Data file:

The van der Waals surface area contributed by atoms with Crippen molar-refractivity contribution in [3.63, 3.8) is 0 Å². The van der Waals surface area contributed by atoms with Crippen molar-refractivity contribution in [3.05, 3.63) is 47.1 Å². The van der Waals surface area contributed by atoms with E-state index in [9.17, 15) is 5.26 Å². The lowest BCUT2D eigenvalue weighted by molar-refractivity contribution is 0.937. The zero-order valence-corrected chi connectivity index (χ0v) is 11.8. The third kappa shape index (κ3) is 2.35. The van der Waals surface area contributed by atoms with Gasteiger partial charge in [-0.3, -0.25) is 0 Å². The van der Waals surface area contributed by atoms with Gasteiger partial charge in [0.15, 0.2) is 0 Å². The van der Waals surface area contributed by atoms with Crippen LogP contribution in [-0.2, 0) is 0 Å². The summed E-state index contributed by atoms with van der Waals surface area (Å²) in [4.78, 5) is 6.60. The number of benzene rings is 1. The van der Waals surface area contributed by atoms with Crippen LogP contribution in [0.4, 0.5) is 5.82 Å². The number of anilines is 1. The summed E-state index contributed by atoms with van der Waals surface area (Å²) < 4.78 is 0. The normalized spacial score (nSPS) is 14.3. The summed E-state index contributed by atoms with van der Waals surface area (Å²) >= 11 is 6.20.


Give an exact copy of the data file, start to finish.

The van der Waals surface area contributed by atoms with Crippen molar-refractivity contribution in [3.63, 3.8) is 0 Å². The van der Waals surface area contributed by atoms with Crippen molar-refractivity contribution in [3.05, 3.63) is 47.1 Å². The van der Waals surface area contributed by atoms with E-state index in [9.17, 15) is 5.26 Å². The lowest BCUT2D eigenvalue weighted by molar-refractivity contribution is 0.937. The zero-order valence-corrected chi connectivity index (χ0v) is 11.8. The third kappa shape index (κ3) is 2.35. The van der Waals surface area contributed by atoms with Gasteiger partial charge in [-0.3, -0.25) is 0 Å². The van der Waals surface area contributed by atoms with Gasteiger partial charge in [0.15, 0.2) is 0 Å². The van der Waals surface area contributed by atoms with Crippen LogP contribution in [-0.2, 0) is 0 Å². The summed E-state index contributed by atoms with van der Waals surface area (Å²) in [4.78, 5) is 6.60. The number of benzene rings is 1. The van der Waals surface area contributed by atoms with Crippen LogP contribution in [0.4, 0.5) is 5.82 Å². The number of anilines is 1. The summed E-state index contributed by atoms with van der Waals surface area (Å²) < 4.78 is 0. The normalized spacial score (nSPS) is 14.3. The summed E-state index contributed by atoms with van der Waals surface area (Å²) >= 11 is 6.20.